It’s another weekend of cooking something for work. This time, it’s for a shower for a coworker who’s getting married in a few weeks. A work event is the perfect excuse to bake something without worrying about how many hours I’d have to run to burn off the calories from eating an entire cake by myself.
Now, what to make? I started out flipping through my Ladurée Sucré cookbook, but decided I wasn’t in the right mood to make complicated French pastries. Cake balls or cake pops seem fun & more approachable. I did a bit of searching to get some inspiration (I don’t create my own recipes for baking), and came up with a couple of recipe options. I ultimately decided on a recipe from Butterlust for Italian Cream Cake balls. The runner up was the strawberries & champagne cake balls from Sugar & Soul Co. I also thought about all the gorgeous pictures I’ve seen of mirror glazed cakes, and decided that would make a great finishing touch (I followed a recipe from Southern Fatty for the glaze).
If you decide to try this one yourself, there are several steps where things need to cool, chill, set, etc so make sure to allow yourself enough time. I made the cake & frosting mixture on Saturday evening and let the mixture chill overnight, then did the candy coating & mirror glaze on Sunday.
Quick side note: I find that wine & cooking go hand in hand. I paired day 1 (cake baking) with a lovely Roussanne from Qupe which I had picked up on my road trip a couple weeks ago.
I followed the cake & frosting recipes for the most part as written. In case anyone at the shower is allergic to nuts, I made the batter without them and filled one cake pan with nut-free batter. I then mixed the nuts into the rest and filled the remaining pans.
Tip: I find that beating egg whites works better when everything is cold, so after I separated the eggs, I put the bowl of egg whites in the refrigerator to chill, and put the beaters in the freezer until I was ready for that step.
I’m a member of the “there is no such thing as too much frosting” club, especially when it comes to cream cheese-based frosting, so I used the entire amount (split proportionally between the nut-free cake & the nutty ones).
The next morning, I started off by rolling the mixture into balls, then pressed them into silicone molds. For the mirror glaze, it’s important for the surface to be as smooth as possible, and I thought using the molds might help.
The recipe suggested melting the candy bark in the microwave, but I prefer to melt things on the stove. You can use a double boiler if you have one, but I make my own by placing a metal mixing bowl on top of a pot of boiling water.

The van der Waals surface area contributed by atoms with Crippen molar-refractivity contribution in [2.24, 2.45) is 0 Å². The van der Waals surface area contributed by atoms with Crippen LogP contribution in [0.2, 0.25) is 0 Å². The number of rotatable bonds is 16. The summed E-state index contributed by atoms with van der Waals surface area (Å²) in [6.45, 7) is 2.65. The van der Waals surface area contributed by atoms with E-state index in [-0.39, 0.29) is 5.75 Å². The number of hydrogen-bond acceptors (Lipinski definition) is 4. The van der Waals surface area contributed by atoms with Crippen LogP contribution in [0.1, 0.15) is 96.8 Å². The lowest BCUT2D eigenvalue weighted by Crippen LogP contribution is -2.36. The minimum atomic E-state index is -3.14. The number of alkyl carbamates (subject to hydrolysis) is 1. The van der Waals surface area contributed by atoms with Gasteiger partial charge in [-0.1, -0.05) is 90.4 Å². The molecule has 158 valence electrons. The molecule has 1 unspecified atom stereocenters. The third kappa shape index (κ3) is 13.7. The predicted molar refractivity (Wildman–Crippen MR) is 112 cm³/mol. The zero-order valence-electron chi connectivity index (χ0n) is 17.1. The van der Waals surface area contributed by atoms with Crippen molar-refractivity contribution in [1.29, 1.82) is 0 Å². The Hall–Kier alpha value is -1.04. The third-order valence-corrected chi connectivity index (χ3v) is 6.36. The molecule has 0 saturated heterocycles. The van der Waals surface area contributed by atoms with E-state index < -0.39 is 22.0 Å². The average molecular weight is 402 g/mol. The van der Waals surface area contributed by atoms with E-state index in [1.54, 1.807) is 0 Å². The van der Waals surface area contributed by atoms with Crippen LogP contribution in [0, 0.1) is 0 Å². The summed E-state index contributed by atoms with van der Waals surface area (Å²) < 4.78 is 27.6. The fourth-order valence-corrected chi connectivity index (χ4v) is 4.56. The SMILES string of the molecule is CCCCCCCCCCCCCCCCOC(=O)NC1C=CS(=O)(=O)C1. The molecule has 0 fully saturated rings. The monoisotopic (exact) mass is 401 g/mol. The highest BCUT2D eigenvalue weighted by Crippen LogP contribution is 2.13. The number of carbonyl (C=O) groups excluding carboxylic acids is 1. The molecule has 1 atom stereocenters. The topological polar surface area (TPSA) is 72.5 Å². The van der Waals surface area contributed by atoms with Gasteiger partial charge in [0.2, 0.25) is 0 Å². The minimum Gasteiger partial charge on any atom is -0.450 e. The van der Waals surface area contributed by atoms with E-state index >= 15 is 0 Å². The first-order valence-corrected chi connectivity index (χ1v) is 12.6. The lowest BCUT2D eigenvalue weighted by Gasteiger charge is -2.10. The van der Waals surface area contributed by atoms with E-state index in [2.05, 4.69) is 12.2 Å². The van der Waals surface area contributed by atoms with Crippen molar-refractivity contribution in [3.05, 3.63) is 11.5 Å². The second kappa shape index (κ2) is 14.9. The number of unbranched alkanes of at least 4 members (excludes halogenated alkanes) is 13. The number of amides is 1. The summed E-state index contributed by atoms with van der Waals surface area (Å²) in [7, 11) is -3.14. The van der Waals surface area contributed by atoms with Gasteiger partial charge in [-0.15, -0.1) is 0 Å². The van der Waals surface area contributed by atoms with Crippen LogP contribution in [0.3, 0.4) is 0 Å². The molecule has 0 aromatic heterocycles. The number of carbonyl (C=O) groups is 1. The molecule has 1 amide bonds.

Once the coating melted, I added a small amount of food coloring to make it pale pink. Most of the balls will get the mirror glaze, but since the glaze has gelatin, I wanted to leave some of them plain for the vegetarians in the group and thought it would be nice to add a hint of color.
To apply the coating, I popped the balls out of the silicone molds, then dipped them one at a time into the coating. I transferred them to wire racks so that the excess would drip off as they cool (I put a layer of Glad Press & Seal* underneath the wire racks to protect my counter, but you could use any plastic wrap, foil, parchment, etc).
I dipped the nut-free balls first so that they wouldn’t get contaminated, and they turned out very nicely. After a while, small crumbs started to get into the coating from the balls that I was dipping, so a number of the nutty ones didn’t end up with a smooth coating. After they had hardened a bit, I used my hair dryer to reheat the tops and smooth them out a bit. This improved things, but they still weren’t perfect.
After the coating had cooled and hardened, I removed the balls from the wire racks. The coating had dried and made them stick to the racks, so I slid a sharp knife under them to remove them. I then put them in the refrigerator to chill for a couple hours.
Now it’s time for the mirror glaze! This part turned out better than I expected. I added a bit of food coloring to the glaze to turn it pink, and when the temperature was right to pour the glaze, I pulled some out and added purple food coloring to it. (The bubbles in the pink one were from the initial mixing, and disappeared before it was time to pour the glaze).
I poured the pink glaze over the balls, then quickly added the purple on top (I took the fork that I’d used to mix in the purple food coloring, and used it to drizzle the purple glaze in random patterns). As a finishing touch, I sprinkled Wilton edible gold glitter hearts over the top. Overall, I was quite pleased with the finished look. Even the less than perfectly smooth balls ended up looking nice.
I left them on the counter to set up a little bit, then once glaze was no longer dripping, I put them in the refrigerator (still on the wire racks) to finish setting.
Last, I decided to decorate the gelatin-free balls a little bit too. I combined lemon extract with some Wilton gold pearl dust and painted the balls, then sprinkled a few gold glitter hearts on top.
If I were to make these again, I might try doing it without the candy coating. The only reason I used the coating was to help provide a smooth surface for the glaze, and I think the balls on their own probably would have been smooth enough. With both the candy coating and the mirror glaze, the cake balls are too sweet (in my opinion). The candy coating step also adds a fair amount of time, between prepping, dipping, and then waiting for the coating to harden.
*disclaimer: I work for the company that makes Glad